I think lots of people know perfectly well they're being cheated and betrayed, but most people are too scared or too comfortable to say anything. It doesn't help to protest or complain, either, because the people in power don't pay any attention. They don't care about anything except their own importance, they don't care about ordinary people.
There are several kinds of terrorists in this last novel, and analyzing their methods and their ideology is probably going to spoil the outcome of the investigation, so tread carefully from this point on.
The novel starts with three unrelated events: a young woman is accused of robbing a bank, a producer of pornographic movies is assassinated in the house of his mistress, and a president of a Latin American country is blown to pieces by a hidden bomb on an official visit, despite comprehensive protective measures. Beck, as head of the Crime section of Stockholm's police is involved in the first two, and is later assigned as coordinator for security measures surrounding the visit of a powerful American senator to Sweden. Given the absence of old time friend Kollberg, Beck has to rely to a greater degree on Gunvald Larsson, despite their mutual dislike.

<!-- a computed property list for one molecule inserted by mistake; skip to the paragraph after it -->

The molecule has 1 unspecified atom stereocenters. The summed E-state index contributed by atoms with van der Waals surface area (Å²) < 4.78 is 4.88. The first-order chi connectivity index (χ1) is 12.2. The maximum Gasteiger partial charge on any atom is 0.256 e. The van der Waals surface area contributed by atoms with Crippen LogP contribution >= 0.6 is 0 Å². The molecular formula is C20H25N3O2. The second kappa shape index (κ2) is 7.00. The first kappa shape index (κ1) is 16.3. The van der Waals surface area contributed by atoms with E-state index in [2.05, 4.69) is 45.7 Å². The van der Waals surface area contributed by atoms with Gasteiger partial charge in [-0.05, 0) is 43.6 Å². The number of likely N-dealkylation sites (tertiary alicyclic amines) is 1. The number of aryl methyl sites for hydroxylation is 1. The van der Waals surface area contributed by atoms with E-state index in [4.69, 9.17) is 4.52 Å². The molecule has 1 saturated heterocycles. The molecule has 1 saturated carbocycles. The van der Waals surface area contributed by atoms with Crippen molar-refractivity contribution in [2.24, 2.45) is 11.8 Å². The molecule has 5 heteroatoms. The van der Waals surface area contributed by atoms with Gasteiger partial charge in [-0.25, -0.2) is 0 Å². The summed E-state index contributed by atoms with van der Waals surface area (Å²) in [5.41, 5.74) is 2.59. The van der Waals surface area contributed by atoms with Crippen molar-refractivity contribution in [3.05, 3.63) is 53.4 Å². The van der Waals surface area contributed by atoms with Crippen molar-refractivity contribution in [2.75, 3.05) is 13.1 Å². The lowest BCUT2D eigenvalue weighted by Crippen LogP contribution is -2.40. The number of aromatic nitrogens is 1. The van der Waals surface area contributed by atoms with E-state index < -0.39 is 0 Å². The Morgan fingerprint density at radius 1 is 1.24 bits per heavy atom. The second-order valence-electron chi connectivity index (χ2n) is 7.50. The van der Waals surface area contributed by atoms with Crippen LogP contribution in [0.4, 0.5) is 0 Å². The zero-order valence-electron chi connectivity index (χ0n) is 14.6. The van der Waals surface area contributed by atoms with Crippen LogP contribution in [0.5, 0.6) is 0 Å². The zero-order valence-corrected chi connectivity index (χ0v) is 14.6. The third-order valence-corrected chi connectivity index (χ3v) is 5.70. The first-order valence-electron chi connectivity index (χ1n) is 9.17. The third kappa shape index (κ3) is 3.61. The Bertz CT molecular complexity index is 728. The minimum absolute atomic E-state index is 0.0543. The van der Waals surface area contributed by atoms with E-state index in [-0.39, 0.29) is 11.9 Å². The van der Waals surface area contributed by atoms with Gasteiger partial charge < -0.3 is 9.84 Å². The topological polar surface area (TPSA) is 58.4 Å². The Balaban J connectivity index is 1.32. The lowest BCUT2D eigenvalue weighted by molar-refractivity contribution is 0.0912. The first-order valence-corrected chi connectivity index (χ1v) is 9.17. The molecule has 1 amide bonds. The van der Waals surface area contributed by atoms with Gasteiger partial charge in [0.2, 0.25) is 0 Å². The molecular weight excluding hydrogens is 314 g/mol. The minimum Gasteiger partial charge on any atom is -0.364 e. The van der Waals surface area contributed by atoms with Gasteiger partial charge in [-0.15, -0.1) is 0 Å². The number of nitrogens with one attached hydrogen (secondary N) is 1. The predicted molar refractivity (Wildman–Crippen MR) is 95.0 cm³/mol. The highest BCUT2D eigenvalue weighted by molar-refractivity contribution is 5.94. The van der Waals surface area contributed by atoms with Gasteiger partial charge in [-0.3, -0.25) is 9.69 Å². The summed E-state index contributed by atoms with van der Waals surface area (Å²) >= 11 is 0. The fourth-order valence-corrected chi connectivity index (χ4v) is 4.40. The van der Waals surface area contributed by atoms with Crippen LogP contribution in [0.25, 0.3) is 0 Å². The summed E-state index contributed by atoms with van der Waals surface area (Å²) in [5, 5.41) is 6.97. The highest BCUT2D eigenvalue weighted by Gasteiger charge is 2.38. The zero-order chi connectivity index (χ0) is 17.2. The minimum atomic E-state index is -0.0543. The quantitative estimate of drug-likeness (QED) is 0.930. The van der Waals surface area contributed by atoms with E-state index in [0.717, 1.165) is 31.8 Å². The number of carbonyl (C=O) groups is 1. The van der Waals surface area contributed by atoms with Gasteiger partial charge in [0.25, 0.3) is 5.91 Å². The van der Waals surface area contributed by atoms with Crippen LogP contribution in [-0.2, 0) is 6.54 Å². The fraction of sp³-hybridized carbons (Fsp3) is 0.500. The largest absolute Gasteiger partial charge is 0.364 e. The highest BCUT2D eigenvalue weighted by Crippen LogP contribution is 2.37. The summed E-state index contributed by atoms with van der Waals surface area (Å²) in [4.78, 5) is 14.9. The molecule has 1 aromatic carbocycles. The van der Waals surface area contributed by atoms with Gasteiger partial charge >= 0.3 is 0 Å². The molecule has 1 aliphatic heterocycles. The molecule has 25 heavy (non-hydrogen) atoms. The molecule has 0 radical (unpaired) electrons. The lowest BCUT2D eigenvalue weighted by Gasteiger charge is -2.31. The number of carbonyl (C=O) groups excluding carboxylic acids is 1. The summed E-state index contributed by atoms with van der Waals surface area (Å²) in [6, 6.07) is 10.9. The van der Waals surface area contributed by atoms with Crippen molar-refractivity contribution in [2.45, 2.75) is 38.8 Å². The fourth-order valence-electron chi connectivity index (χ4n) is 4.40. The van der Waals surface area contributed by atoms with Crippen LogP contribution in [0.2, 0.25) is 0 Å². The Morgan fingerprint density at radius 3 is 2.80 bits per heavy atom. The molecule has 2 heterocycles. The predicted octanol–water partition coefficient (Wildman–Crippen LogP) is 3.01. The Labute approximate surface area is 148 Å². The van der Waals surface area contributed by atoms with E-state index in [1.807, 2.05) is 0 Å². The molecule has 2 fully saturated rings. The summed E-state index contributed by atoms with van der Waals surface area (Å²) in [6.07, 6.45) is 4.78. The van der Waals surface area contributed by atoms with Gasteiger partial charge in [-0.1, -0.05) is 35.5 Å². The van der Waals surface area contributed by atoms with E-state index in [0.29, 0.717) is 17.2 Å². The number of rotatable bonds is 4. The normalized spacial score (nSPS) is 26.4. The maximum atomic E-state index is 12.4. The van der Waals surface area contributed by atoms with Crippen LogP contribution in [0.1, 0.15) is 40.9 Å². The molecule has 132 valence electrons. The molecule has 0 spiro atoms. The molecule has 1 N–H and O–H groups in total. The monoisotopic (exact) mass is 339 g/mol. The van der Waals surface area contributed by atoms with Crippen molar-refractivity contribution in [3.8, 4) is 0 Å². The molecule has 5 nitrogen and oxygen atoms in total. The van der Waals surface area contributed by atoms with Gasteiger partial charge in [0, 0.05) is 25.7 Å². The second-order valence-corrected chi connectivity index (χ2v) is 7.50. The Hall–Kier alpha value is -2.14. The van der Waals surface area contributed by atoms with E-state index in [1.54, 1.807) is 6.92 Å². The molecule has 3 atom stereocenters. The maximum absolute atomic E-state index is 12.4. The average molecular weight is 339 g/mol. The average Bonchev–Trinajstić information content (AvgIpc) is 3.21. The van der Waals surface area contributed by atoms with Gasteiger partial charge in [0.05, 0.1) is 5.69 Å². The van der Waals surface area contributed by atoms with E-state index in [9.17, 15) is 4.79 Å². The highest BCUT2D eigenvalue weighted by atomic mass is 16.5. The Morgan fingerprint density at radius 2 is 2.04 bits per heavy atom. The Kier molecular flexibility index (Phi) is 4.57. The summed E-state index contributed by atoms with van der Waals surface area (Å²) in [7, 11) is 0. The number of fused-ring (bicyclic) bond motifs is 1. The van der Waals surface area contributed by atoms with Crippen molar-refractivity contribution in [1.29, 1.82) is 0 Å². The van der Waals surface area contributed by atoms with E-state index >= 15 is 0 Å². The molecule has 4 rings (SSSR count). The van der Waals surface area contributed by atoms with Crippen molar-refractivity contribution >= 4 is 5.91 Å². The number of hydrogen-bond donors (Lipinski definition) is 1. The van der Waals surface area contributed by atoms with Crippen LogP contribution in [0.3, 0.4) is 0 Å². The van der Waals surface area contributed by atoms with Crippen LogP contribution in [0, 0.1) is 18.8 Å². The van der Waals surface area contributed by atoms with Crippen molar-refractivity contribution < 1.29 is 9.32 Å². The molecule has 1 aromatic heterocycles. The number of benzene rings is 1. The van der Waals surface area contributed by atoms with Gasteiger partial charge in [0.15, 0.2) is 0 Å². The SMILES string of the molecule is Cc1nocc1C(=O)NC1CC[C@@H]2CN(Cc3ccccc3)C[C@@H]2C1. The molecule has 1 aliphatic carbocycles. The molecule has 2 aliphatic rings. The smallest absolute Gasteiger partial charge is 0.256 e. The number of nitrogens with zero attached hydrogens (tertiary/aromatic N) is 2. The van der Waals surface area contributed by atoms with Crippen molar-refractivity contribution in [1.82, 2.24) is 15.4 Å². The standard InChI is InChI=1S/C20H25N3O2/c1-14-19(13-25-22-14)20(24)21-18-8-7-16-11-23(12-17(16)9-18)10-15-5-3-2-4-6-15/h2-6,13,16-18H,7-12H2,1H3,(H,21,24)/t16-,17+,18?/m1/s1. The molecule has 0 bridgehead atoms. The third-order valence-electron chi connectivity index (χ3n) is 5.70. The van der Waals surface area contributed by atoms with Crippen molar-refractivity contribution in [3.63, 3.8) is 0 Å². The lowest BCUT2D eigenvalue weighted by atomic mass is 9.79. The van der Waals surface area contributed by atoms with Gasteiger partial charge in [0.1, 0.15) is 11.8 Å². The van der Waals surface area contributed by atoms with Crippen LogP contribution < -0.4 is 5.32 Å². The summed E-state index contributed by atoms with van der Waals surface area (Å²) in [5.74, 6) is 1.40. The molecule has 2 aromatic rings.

The trend of blaming the system and the incompetent of ill-intended oligarchy was started several books back in the series, but it reaches its peak here, as the role are reversed and the criminals are cast in a positive light and their actions are seen as justified rebellion in the face of gross injustice. The victims or targets are cast as guilty as charged of crimes against humanity. (view spoiler)[ the young unwed mother is pushed over the edge by a combination of incompetence and indifference as her boyfriend is arrested in the US for draft dodging and her visit to a bank to ask for a loan is turned into a tragic comedy of errors; the pornographer gets his just deserts for the corruption of young girls with drugs and empty promises; the American Senator is the epitome of militaristic adventurism and war crimes; the head of government pays the price of the whole systematic plunder of resources and accumulation of wealth and power at the top of the social pyramid. (hide spoiler)]